Best Weakfish Techniques

Avid kayak angler, Eric, ‘Slappy’ Harrison, showing off a quality grade weakfish that was taken in Jamaica Bay, New York, on a long Hogys plastic lure.

The gray seatrout (Cynoscion regalis), is commonly referred to as a weakfish, but does not truly live up to the inference that the moniker implies. They are not weak fish at all, and are capable of putting up a spirited battle once they have been hooked. The reason for the nickname is actually because of their weak mouth, which a hook can easily tear through if an angler becomes overly aggressive.

Weakfish are commonly found in the coastal waters of the mid-Atlantic, and are some of the most prolific members of the seatrout family. Closely related to their more southerly cousin, the spotted seatrout, they are equally prized as a recreational target species.

As members of the drum family, these fish are also known for the thumping, drum like noises they make, which are caused by a rapid contraction of their abdominal muscles that resonate against the air bladder.

Although gray weakfish are most common in the mid-Atlantic, their total range is between Nova Scotia and northern Florida, where they spawn along beaches, in the mouths of inlets and in larger estuaries. During the months of late fall through winter, adults migrate offshore to warmer more southerly waters.

Weakfish are assertive predators that feed primarily upon invertebrates and smaller forage fish. These include spot, scup, herring, killifish, sand worms, shrimps, squid and small crabs.

Although they can attain a weight of nearly 20 pounds, it is far more likely that recreational anglers will catch ones that weigh 10 pounds or less.

Light to medium tackle is recommended when targeting weakfish, with most anglers favoring spinning gear since it is more forgiving in regard to snags and backlashes.

Use a fluorocarbon leader and attach no more weight than is absolutely necessary. This can mean only a small split shot or two in skinny water, or a Carolina rig with an appropriately sized egg sinker when the depth or current increases. A short shank 5/0 hook usually works best for most natural baits.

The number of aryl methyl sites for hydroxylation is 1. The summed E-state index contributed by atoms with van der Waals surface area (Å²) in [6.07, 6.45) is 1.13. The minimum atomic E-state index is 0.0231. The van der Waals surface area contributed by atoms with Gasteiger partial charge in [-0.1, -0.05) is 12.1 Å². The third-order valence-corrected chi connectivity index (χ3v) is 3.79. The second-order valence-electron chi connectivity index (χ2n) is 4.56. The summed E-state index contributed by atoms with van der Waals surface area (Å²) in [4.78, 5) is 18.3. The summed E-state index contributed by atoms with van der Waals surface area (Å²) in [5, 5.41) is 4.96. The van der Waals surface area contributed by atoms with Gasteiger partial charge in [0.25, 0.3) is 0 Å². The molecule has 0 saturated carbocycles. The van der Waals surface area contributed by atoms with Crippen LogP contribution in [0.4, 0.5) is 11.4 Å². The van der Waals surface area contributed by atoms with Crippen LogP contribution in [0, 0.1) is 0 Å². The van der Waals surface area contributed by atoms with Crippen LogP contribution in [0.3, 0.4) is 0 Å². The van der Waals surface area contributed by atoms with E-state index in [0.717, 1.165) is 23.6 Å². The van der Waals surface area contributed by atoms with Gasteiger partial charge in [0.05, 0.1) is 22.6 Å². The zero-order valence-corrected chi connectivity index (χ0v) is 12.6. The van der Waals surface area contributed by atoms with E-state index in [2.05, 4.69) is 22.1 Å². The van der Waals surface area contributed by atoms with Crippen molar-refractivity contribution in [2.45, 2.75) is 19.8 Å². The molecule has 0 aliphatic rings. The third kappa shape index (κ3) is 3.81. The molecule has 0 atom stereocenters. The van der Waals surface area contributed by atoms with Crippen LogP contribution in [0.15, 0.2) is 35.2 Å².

Depending upon where you plan to fish, live baits like shrimp, shredder crabs and sand worms can be pricey unless you are lucky enough to be able to catch them yourself. This is when artificials can offer a viable alternative and can, under certain conditions, even outperform natural bait.

While metal spoons and hard baits will certainly provoke a strike from a hungry weakfish, soft plastics are often more productive. They will bite on a variety of colors, but pink seems to be the most popular with veteran weakfish anglers. Eel like baits between 5” and 7” matched with a long shanked lead head jig of an appropriate weight tends to be one of the most effective rigs for larger fish. The newer pheromone enhanced GULP! baits that are made by Berkley and closely mimic natural baits also work well either on a jig head or rigged on a hook.

The delicately flavored filets of freshly caught weakfish are prized table fare that lend themselves to variety of delicious recipes.

However, it is important that you treat the ones you catch with the greatest respect if you expect to get the best out of them. Whenever possible, place your fish on ice in a quality cooler immediately after you land it. Fillet it as soon as you get home and eat it as soon as possible; the fish should remain in prime condition for a few days under proper refrigeration.

Catch and size limits for weakfish vary from state to state. Always make sure that you are in full compliance with current regulations wherever you happen to be fishing.